The head of the United Nations nuclear body has said “political circumstance” must be overcome if UN monitoring of the Iran nuclear program is to be effective.

In an interview Wednesday with Associated Press (AP), Rafael Mariano Grossi, head of the International Atomic Energy Agency, stressed the agency’s continuing work both in inspecting Iranian atomic facilities and in pursuing answers over its past nuclear work.

“There are certain things they need to explain that are not very clear to us,” Grossi said, referring to work carried out by Iran before 2003 in sites where the IAEA later detected traces of uranium. Tehran is due to satisfy the agency’s concerns by June 21.

Grossi referred to Iran’s recent transfer of nuclear manufacturing from Karaj, west of Tehran, to Natanz as a shift to “a place where they feel they are more protected.” The Karaj workshop, which made parts for centrifuges used to enrich uranium, was sabotaged in June 2021 in an attack widely attributed to Israel.

Grossi noted that the new manufacturing plant at Natanz also reflected growth in Iran’s nuclear program. “The activity is not new, but the production lines, the production capacities, are being expanded,” he said.

While the IAEA is not directly involved in Vienna talks to revive the 2015 Iran nuclear agreement, the JCPOA (Joint Comprehensive Plan of Action), Grossi has made clear the agreement’s demise − following United States 2018 withdrawal and Iran’s 2019 decision to reduce IAEA access and break JCPOA limits − has undermined the agency’s monitoring role.

Grossi told AP that the real value of a temporary access arrangement in place since February 2021 would be realized only if the JCPOA were back in place, when the agency would be able to retrieve all data in its monitoring equipment, including cameras, in Iran’s nuclear sites.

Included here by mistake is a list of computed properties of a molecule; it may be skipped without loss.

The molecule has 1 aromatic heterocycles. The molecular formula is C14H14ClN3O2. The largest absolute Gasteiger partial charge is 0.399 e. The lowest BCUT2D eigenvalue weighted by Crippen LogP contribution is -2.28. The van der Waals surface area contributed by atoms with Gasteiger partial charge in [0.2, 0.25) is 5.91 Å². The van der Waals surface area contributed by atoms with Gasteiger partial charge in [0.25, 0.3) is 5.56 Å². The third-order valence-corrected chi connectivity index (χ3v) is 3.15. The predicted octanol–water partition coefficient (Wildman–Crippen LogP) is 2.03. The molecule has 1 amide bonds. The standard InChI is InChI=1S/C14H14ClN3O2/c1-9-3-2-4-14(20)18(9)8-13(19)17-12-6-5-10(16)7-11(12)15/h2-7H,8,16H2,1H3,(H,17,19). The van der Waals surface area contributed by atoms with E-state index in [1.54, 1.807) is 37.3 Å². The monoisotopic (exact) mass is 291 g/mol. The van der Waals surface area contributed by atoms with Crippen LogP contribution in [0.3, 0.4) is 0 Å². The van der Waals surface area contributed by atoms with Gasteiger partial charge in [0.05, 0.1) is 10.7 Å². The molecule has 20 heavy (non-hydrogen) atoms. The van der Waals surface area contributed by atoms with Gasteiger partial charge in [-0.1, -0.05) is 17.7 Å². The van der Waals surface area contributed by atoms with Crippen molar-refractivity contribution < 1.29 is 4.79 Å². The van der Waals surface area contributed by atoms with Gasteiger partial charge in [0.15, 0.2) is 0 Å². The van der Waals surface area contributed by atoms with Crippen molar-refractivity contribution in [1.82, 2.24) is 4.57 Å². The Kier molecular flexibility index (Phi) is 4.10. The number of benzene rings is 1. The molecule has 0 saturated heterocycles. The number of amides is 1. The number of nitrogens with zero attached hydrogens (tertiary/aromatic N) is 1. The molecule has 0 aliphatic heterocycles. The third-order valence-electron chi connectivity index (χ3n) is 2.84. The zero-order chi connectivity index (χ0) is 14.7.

‘Not easy'

"Well, you know, that access to information is part of an understanding I have with Iran that has it, that once the JCPOA is back in application, then they are going to be releasing this material to us,” Grossi said. “So, if JCPOA negotiations were to fail and I don't want to imagine that, but it's a possibility. Then I have to sit down with my Iranian counterparts and look into this again."

The IAEA chief, whose time since taking office December 2019, has been dominated by Iran, conceded that “putting every effort into making this process a success…is not easy.”

Among the issues stalling year-long Vienna talks to revive the JCPOA is reportedly the US 2019 listing of Iran’s Revolutionary Guards (IRGC) as a ‘foreign terrorist organization.’

“There is a political circumstance surrounding this whole thing,” he noted. “And I do not exclude that Iran and others are, of course, looking peripherally at what is going on elsewhere and measuring their reactions to this. My job is to focus on this, to insist, to be very inquisitive in our questioning, to try to get to a clarification. And I'm sure that this will help if we get there. If we don't, there could be further complications. So, I hope this is incentive enough for people to cooperate."

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